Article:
- On a PC, Select the File tab then select Options. Select Advanced in the WORD OPTIONS dialogue box. Then scroll down to the General section, click on File Locations, select User Templates, and Modify. Then navigate to and select the folder where you want to store your templates. Click OK.
- Select Word Template (.dotx) from the File Format drop-down menu. If you neglect this step, your file will be saved a document instead of a template.
- Give your template a name.
- Click Save
- Select File > Save As.
- On the cover page, replace the generic author name and address information with your actual name and address. Remember, this is a template you will reuse for different manuscripts, so do NOT enter a title or number of words.
- Double-click in the header area of page 2 to open the header and change the information and/or format. Make any desired changes to the header that you would like to keep in your template. In the following example, I have:
- Inserted and left aligned my last name as author name.
- Right-aligned the Title placeholder by using a right-aligned tab.
- Forced the page numbering to start on page 1 (you don’t want to count the cover page as page 1).
- To force the 2nd page to display as page 1:
- Select Format Page Numbers from the Page Number button under the Header & Footer tab and start the manuscript at zero.
For more about page numbering, see my post on Headers, Footers, and Page Numbering.
- Click Close to close the header when you done making changes.
- Change the body style of the text to your desired format. In my example, I:
- Kept the 12-point, double-spaced Times New Roman font.
- Moved the chapter title about 1/3 of the way down the page.
- Removed the first line tabs and changed the Body style so that the paragraph is formatted properly with a first line indent. For more information about changing paragraph formatting and styles, see my Word for Writers post on Creating and Using Styles. (Using tabs to indent the first lines of paragraphs is generally frowned upon by editors and book formatters because it makes the manuscript more difficult to reformat.)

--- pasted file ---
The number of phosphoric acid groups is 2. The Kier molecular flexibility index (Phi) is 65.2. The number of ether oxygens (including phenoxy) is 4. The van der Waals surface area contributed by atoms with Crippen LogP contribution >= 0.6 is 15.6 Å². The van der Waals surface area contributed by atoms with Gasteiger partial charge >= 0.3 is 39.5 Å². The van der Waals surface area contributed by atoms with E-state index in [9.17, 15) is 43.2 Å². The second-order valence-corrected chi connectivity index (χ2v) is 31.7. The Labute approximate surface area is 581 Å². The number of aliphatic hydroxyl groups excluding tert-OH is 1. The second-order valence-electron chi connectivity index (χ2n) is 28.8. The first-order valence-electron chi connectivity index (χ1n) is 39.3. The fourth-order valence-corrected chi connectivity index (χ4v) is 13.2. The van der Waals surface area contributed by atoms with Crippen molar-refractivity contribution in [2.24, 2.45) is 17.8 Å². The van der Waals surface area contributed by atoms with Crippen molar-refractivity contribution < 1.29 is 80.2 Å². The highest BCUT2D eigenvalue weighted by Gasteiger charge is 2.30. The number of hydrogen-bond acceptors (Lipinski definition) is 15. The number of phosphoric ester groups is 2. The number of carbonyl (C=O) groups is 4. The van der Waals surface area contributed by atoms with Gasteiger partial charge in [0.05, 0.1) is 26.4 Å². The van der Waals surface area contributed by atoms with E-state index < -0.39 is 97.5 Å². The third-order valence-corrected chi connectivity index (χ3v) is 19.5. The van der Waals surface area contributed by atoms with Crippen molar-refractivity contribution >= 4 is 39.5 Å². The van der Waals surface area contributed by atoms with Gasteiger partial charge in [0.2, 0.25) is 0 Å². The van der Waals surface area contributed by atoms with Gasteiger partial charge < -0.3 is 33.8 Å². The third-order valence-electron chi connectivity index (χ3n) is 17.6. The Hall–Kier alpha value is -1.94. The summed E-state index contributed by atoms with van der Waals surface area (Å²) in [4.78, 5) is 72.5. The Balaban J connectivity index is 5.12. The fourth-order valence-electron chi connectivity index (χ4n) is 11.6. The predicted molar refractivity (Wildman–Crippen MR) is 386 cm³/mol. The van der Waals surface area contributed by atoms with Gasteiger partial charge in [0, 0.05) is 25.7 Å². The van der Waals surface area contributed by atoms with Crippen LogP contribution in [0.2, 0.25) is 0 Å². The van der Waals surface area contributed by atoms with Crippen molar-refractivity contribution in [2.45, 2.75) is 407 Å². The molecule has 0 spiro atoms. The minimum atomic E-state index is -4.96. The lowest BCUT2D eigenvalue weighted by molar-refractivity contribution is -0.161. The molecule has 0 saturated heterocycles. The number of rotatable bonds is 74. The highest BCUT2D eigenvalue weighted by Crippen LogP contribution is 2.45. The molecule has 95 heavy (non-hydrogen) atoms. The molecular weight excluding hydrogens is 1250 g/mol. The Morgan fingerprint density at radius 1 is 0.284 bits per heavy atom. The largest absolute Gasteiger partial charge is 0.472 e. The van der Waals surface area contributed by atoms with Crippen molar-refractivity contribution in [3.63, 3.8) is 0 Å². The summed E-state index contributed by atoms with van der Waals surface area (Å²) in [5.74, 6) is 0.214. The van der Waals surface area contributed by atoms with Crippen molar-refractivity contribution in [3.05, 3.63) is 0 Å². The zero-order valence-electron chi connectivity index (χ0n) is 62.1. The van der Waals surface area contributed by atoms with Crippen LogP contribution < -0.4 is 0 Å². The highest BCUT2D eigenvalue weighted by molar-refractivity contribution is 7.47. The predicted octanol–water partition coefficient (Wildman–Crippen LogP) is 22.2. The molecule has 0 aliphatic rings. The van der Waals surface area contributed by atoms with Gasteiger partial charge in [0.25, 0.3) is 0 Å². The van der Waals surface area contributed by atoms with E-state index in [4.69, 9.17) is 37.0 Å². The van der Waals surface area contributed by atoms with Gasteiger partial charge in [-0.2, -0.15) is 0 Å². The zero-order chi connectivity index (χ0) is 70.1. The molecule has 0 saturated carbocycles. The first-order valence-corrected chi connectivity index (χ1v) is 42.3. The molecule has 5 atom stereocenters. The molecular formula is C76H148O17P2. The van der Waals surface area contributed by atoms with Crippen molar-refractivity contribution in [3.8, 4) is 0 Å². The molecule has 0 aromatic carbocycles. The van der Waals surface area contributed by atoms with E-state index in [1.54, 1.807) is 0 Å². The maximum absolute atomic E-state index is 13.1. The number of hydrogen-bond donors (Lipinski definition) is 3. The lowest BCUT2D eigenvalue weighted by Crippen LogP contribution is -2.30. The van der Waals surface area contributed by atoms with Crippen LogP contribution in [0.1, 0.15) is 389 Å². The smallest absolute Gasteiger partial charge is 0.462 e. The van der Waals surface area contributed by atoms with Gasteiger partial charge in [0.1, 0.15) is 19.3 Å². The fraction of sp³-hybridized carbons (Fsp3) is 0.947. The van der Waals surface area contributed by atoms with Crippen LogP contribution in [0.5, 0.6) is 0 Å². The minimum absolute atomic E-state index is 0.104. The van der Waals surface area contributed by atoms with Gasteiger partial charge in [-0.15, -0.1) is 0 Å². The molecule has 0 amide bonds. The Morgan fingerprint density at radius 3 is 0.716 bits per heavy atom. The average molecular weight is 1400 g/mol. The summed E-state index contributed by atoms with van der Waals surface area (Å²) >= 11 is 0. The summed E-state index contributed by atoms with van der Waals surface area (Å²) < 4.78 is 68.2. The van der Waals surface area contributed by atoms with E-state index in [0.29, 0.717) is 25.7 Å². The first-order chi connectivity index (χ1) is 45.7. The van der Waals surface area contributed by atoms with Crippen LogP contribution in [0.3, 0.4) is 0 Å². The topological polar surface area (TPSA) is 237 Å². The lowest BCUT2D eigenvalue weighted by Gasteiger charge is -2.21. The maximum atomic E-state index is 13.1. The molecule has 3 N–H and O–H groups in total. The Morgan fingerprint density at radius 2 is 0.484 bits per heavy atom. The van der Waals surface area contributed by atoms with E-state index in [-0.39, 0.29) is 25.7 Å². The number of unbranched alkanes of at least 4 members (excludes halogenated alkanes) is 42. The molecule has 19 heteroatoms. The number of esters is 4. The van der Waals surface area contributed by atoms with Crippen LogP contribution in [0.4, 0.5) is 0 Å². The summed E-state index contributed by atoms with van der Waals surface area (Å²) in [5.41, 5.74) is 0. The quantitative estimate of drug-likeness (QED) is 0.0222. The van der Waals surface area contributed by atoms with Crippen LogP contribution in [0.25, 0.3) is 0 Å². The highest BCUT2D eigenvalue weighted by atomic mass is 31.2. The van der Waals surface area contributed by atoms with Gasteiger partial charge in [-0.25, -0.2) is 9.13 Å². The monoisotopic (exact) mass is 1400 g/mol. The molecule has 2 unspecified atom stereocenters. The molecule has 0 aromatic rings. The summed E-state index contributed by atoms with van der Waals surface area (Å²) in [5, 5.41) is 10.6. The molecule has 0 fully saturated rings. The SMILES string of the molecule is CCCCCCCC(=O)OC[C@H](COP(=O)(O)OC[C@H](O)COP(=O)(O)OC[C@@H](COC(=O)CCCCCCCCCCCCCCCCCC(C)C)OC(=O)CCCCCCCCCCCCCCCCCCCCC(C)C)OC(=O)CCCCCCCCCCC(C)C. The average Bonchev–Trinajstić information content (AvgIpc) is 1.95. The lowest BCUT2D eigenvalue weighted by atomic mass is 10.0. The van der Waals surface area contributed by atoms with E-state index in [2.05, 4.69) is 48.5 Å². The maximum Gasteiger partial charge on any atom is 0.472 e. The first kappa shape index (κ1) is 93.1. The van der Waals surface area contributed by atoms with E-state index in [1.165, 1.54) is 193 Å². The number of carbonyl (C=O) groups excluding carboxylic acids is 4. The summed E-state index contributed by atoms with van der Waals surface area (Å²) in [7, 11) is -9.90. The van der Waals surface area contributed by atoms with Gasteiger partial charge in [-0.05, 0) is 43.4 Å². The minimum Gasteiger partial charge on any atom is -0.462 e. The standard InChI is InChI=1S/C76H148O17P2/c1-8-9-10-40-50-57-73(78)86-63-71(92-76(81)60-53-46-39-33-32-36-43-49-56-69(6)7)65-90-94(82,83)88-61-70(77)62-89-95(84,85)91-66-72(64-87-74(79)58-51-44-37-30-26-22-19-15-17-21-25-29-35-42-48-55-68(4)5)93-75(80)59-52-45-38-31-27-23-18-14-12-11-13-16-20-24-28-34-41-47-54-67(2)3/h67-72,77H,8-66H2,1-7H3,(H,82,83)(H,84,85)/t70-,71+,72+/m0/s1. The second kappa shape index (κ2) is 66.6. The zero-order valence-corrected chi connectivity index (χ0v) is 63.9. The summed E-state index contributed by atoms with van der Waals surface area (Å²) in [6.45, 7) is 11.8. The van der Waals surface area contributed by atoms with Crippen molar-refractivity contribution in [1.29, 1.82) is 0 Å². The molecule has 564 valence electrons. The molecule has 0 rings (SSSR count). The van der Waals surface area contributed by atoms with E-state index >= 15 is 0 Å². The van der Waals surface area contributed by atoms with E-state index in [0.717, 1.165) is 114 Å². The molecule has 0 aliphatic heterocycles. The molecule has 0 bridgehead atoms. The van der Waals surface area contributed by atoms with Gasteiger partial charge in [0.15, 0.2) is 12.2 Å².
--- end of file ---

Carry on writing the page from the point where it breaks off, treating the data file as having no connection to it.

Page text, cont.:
- Save and close your completed template (double-check to make sure you are saving it in the .dotx (not .docx) format.
Using your template to create a new document
There are several ways to create a new document from your template. If you have saved your template in a custom folder, the easiest way is to locate your template in your Mac Finder or PC File Explorer window and double click on it. The template will automatically generate a new document titled “document1” (or 2 etc., depending upon how many new documents you have opened).
If you have saved your template in Word’s default template location or specified a custom location:
- Select File > New from template.
- Select the template you created, and then click Create.
- A new document will open based on the template you created.
- Give it a new name and save.
That’s all there is to creating your own custom templates. You can start with an existing template, as we did here, or you can start from scratch, specify your own styles and document settings, and save as a new template.
How will you use Word’s custom templates?